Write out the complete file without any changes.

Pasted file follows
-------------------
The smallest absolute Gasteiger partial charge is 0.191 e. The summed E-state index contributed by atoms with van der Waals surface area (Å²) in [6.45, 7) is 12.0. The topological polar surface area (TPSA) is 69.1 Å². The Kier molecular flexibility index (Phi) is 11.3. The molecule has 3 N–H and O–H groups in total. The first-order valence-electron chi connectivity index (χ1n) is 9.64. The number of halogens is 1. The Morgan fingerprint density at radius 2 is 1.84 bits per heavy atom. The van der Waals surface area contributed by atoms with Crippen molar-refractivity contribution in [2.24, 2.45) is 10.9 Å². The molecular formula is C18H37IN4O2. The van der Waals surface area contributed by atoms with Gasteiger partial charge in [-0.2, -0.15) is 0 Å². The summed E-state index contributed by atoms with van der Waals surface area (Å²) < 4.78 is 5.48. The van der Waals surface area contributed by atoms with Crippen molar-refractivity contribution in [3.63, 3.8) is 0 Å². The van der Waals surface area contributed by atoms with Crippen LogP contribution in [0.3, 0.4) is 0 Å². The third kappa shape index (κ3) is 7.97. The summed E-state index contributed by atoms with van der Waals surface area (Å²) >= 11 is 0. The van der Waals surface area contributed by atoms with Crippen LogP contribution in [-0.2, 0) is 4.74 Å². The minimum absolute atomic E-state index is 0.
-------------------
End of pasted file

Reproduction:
The smallest absolute Gasteiger partial charge is 0.191 e. The summed E-state index contributed by atoms with van der Waals surface area (Å²) in [6.45, 7) is 12.0. The topological polar surface area (TPSA) is 69.1 Å². The Kier molecular flexibility index (Phi) is 11.3. The molecule has 3 N–H and O–H groups in total. The first-order valence-electron chi connectivity index (χ1n) is 9.64. The number of halogens is 1. The Morgan fingerprint density at radius 2 is 1.84 bits per heavy atom. The van der Waals surface area contributed by atoms with Crippen molar-refractivity contribution in [2.24, 2.45) is 10.9 Å². The molecular formula is C18H37IN4O2. The van der Waals surface area contributed by atoms with Gasteiger partial charge in [-0.2, -0.15) is 0 Å². The summed E-state index contributed by atoms with van der Waals surface area (Å²) < 4.78 is 5.48. The van der Waals surface area contributed by atoms with Crippen molar-refractivity contribution in [3.63, 3.8) is 0 Å². The van der Waals surface area contributed by atoms with Crippen LogP contribution in [0.3, 0.4) is 0 Å². The third kappa shape index (κ3) is 7.97. The summed E-state index contributed by atoms with van der Waals surface area (Å²) >= 11 is 0. The van der Waals surface area contributed by atoms with Crippen LogP contribution in [-0.2, 0) is 4.74 Å². The minimum absolute atomic E-state index is 0.